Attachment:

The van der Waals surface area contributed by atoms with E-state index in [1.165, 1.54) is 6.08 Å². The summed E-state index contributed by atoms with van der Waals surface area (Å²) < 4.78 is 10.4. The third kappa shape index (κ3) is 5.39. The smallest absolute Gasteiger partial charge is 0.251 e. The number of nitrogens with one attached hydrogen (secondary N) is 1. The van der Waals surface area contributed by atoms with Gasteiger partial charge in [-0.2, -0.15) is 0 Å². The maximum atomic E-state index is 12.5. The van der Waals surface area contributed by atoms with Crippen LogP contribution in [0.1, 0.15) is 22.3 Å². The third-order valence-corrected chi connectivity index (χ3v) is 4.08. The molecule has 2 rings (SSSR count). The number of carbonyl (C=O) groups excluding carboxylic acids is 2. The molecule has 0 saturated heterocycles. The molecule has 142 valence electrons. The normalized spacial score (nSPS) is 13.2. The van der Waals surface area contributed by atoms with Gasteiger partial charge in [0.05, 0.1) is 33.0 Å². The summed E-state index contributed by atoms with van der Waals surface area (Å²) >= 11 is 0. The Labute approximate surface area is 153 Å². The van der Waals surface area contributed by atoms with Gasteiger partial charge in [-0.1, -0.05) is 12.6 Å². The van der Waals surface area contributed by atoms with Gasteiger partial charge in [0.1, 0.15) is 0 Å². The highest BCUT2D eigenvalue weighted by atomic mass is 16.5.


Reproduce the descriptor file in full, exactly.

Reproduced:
The van der Waals surface area contributed by atoms with E-state index in [1.165, 1.54) is 6.08 Å². The summed E-state index contributed by atoms with van der Waals surface area (Å²) < 4.78 is 10.4. The third kappa shape index (κ3) is 5.39. The smallest absolute Gasteiger partial charge is 0.251 e. The number of nitrogens with one attached hydrogen (secondary N) is 1. The van der Waals surface area contributed by atoms with Gasteiger partial charge in [-0.2, -0.15) is 0 Å². The maximum atomic E-state index is 12.5. The van der Waals surface area contributed by atoms with Crippen LogP contribution in [0.1, 0.15) is 22.3 Å². The third-order valence-corrected chi connectivity index (χ3v) is 4.08. The molecule has 2 rings (SSSR count). The number of carbonyl (C=O) groups excluding carboxylic acids is 2. The molecule has 0 saturated heterocycles. The molecule has 142 valence electrons. The normalized spacial score (nSPS) is 13.2. The van der Waals surface area contributed by atoms with Gasteiger partial charge in [0.05, 0.1) is 33.0 Å². The summed E-state index contributed by atoms with van der Waals surface area (Å²) >= 11 is 0. The Labute approximate surface area is 153 Å². The van der Waals surface area contributed by atoms with Gasteiger partial charge in [-0.1, -0.05) is 12.6 Å². The van der Waals surface area contributed by atoms with Gasteiger partial charge in [0.1, 0.15) is 0 Å². The highest BCUT2D eigenvalue weighted by atomic mass is 16.5.